Fitness is a booming trend, and with more and more corporate wellness programs covering the costs of gym membership, now could be the right time to indulge your inner entrepreneur and open a gym. (See also: 10 Characteristics of a Successful Entrepreneur.)
If you're not comfortable going it alone, there are many gym franchises to help you get started (Snap Fitness Inc., Koko FitClub LLC and Crunch Franchising, to name a few). With decent net worth, a little liquidity and some small business financing, you could be operating your own gym in under a year. (See also: When Is a Franchise the Right Investment for You?)
With gyms, as with every other type of business, success can often come down to location – and not just your street address. The city you choose to start a business plays a huge role in your profitability once you consider things like tax rates, licensing and permit fees, labor costs, and even customer demographics (age, lifestyle interests and median income).
That said, the following cities have a solid combination of features conducive to a successful gym business. All have friendly business environments, higher than average median incomes, a youthful demographic and above average access to financing. Take a look and see if one appeals to you for your new gym or fitness center.
1. Sioux Falls, South Dakota
Sioux Falls is a rapidly growing city of about 170,000 people with a broader metro area of around 250,000. The city has grown over 35 percent over the past decade and ranks as the fastest-growing Midwestern city.
Demographically, the city is youthful, with a median age of just 34, and it is evenly mixed between males and females. The median annual income of $54,000 is above the national average, and its cost of living index is well below average, indicating disposable income.
From a business perspective, Sioux Falls has topped Forbes' list of the best small cities for business for seven straight years. Credit costs are 26 percent below average, and its economy is growing at a brisk pace of nearly 5 percent per year. The state levies no personal or corporate income tax either, which is another perk. Plus, long and cold winters mean that young, fitness-conscious residents will fill the gym when the weather turns.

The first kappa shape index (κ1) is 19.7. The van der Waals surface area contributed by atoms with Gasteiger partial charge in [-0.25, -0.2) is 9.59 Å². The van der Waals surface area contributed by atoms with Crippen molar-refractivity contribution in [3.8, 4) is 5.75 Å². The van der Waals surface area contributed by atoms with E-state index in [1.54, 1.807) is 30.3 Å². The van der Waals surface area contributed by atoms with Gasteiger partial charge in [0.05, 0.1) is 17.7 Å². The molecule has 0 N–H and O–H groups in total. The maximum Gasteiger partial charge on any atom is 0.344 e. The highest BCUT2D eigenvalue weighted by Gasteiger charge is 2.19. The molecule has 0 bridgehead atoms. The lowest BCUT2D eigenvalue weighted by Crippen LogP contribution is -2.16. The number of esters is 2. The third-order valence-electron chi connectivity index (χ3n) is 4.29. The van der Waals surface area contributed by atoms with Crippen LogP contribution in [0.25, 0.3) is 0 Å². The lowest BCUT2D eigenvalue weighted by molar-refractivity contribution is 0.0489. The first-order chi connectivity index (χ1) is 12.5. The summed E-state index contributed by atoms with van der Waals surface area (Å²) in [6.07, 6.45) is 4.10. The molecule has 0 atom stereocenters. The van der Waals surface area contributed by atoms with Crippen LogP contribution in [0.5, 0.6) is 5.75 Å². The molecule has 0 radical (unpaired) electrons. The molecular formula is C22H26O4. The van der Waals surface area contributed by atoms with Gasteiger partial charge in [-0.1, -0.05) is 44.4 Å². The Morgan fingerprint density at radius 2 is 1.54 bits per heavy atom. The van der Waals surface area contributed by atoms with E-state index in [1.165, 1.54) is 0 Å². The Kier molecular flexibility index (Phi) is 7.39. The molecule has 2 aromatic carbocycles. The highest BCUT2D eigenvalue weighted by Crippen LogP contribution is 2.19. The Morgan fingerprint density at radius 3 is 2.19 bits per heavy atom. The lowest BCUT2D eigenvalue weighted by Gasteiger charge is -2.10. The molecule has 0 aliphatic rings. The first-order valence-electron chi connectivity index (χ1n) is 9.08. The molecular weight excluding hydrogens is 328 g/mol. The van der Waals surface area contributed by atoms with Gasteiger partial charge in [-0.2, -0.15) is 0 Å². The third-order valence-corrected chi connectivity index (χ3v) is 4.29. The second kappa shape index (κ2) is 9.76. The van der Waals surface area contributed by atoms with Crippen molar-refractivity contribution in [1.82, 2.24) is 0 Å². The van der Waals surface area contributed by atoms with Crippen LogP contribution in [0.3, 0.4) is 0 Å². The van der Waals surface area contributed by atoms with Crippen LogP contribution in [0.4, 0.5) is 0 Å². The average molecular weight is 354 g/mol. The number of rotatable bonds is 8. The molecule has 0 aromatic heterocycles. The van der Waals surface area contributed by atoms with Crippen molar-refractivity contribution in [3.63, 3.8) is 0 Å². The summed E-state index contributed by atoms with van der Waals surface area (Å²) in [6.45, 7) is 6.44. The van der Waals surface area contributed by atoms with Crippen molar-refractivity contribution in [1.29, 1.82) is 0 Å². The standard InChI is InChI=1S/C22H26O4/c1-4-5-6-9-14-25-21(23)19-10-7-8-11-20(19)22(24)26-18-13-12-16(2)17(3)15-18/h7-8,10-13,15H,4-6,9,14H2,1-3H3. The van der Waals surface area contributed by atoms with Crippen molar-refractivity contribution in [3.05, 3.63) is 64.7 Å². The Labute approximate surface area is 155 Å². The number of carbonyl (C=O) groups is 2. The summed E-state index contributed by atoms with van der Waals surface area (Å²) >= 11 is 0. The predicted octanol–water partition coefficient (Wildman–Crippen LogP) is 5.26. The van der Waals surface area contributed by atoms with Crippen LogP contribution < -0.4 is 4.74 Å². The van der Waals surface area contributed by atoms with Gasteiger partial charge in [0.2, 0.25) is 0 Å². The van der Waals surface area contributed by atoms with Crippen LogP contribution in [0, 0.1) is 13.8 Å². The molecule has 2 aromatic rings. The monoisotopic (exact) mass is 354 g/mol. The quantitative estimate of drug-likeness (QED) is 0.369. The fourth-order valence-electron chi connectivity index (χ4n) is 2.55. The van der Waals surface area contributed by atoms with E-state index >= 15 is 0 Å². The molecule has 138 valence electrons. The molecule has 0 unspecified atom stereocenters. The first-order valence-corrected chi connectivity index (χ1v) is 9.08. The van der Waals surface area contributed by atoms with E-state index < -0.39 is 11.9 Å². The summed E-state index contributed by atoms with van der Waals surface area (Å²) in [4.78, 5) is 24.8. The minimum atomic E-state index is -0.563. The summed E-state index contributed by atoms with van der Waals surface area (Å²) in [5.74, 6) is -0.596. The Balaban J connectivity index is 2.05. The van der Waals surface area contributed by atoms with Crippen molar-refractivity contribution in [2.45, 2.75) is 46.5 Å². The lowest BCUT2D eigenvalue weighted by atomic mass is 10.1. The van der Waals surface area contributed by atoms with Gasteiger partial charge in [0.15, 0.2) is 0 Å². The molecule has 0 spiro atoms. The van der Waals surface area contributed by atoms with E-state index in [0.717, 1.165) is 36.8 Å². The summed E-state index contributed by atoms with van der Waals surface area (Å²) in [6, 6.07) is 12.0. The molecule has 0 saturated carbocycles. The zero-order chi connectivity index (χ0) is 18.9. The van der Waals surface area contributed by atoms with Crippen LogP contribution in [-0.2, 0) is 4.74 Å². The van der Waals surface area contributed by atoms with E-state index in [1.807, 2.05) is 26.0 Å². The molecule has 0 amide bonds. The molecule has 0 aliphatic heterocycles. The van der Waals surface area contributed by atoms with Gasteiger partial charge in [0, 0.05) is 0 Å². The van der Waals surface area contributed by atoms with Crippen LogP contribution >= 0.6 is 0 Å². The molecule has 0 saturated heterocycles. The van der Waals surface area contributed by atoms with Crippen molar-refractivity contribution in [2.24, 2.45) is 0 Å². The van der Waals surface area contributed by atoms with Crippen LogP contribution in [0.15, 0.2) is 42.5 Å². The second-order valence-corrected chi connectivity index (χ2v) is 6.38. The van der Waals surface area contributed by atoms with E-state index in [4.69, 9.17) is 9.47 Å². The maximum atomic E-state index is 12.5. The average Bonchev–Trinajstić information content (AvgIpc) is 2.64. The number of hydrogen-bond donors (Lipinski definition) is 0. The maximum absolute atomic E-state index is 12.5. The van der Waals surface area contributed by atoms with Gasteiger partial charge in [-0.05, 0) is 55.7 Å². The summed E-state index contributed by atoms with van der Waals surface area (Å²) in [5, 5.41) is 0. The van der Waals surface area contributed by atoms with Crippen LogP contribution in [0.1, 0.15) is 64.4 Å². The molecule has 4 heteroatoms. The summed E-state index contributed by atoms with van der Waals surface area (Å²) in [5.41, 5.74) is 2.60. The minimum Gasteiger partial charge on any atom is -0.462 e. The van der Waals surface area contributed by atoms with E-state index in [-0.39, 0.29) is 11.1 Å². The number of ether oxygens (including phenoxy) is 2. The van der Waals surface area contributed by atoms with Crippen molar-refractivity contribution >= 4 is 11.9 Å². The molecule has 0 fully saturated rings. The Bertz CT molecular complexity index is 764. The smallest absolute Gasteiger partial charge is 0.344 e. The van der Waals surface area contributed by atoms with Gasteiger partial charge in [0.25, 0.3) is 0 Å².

2. Charlotte, North Carolina
Charlotte has grown over 50 percent since 2000, and its youthful demographic (the median age is 34 here as well) is a natural fit for gyms and health clubs. The cost of living is below average, and median incomes are high – Charlotte is a major financial hub second only to New York City. (See also: Best U.S. Cities for Working in Finance Jobs.)
It's also a very image-conscious city, meaning its residents will shell out cash for personal care and services like a gym membership. The Charlotte Observer recently noted that the fitness industry in the city is moving upscale and that membership costs are on the rise, which could mean higher margins for a savvy gym owner.
The city has a very favorable business climate, ranking first and second in 2015 and 2016, respectively, by Site Selection magazine. CEO Magazine ranks the state as the third most favorable for business due to its low-tax, pro-growth policies. (See also: Top 8 States for Starting a Business in Retirement.)
3. Salt Lake City, Utah
With a metro population of around 1 million and a median age of just under 30, Salt Lake City is one of the fastest-growing cities in the nation for young people. Its low cost of living is another major appeal for prospective gym owners, which implies more disposable income and lower business costs.
Salt Lake City is also a high-tech and financial hub, meaning high salaries and a generally health-conscious workforce. The region's major employers also embrace wellness perks in their benefits packages, which is a boon for gym and health club owners. (See also: 4 Reasons Employee Wellness Matters.)
Forbes calls Salt Lake City the "new gold standard" for its growth-friendly business climate. It has a very light regulatory environment, low taxes, and as an added bonus, utility costs are about 30 percent below the national average.